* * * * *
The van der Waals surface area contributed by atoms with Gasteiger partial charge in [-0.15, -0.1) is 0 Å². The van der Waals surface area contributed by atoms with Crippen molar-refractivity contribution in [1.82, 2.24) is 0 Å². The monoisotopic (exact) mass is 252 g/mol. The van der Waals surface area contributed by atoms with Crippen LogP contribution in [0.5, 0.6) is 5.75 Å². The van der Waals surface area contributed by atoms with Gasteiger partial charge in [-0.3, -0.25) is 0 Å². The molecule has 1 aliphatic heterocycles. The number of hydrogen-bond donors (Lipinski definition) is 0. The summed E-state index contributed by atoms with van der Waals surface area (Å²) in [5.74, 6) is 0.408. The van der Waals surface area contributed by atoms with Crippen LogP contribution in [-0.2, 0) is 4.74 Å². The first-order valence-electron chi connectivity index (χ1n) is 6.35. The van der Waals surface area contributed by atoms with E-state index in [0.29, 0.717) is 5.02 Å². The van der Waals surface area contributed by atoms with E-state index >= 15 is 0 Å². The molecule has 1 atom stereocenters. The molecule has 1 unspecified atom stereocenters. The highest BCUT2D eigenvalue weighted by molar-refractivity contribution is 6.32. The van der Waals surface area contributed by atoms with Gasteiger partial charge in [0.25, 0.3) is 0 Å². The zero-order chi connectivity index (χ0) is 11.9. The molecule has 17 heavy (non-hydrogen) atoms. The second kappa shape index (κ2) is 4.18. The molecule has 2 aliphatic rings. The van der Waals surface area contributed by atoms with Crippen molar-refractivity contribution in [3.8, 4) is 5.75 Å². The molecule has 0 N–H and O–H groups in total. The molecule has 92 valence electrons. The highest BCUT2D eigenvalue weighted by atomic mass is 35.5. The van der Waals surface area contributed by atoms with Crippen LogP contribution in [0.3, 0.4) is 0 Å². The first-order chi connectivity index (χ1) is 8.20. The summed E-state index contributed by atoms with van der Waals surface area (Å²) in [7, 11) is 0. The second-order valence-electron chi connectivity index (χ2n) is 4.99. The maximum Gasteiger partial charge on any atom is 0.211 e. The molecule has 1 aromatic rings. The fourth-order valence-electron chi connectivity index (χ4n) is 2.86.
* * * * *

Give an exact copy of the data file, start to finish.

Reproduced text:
The van der Waals surface area contributed by atoms with Gasteiger partial charge in [-0.15, -0.1) is 0 Å². The van der Waals surface area contributed by atoms with Crippen molar-refractivity contribution in [1.82, 2.24) is 0 Å². The monoisotopic (exact) mass is 252 g/mol. The van der Waals surface area contributed by atoms with Crippen LogP contribution in [0.5, 0.6) is 5.75 Å². The van der Waals surface area contributed by atoms with Gasteiger partial charge in [-0.3, -0.25) is 0 Å². The molecule has 1 aliphatic heterocycles. The number of hydrogen-bond donors (Lipinski definition) is 0. The summed E-state index contributed by atoms with van der Waals surface area (Å²) in [5.74, 6) is 0.408. The van der Waals surface area contributed by atoms with Crippen LogP contribution in [-0.2, 0) is 4.74 Å². The first-order valence-electron chi connectivity index (χ1n) is 6.35. The van der Waals surface area contributed by atoms with E-state index in [0.29, 0.717) is 5.02 Å². The van der Waals surface area contributed by atoms with E-state index >= 15 is 0 Å². The molecule has 1 atom stereocenters. The molecule has 1 unspecified atom stereocenters. The highest BCUT2D eigenvalue weighted by molar-refractivity contribution is 6.32. The van der Waals surface area contributed by atoms with Gasteiger partial charge in [0.25, 0.3) is 0 Å². The zero-order chi connectivity index (χ0) is 11.9. The molecule has 17 heavy (non-hydrogen) atoms. The second kappa shape index (κ2) is 4.18. The molecule has 2 aliphatic rings. The van der Waals surface area contributed by atoms with Crippen molar-refractivity contribution in [3.8, 4) is 5.75 Å². The molecule has 0 N–H and O–H groups in total. The molecule has 92 valence electrons. The highest BCUT2D eigenvalue weighted by atomic mass is 35.5. The van der Waals surface area contributed by atoms with Crippen LogP contribution in [0.3, 0.4) is 0 Å². The first-order chi connectivity index (χ1) is 8.20. The summed E-state index contributed by atoms with van der Waals surface area (Å²) in [7, 11) is 0. The second-order valence-electron chi connectivity index (χ2n) is 4.99. The maximum Gasteiger partial charge on any atom is 0.211 e. The molecule has 1 aromatic rings. The fourth-order valence-electron chi connectivity index (χ4n) is 2.86.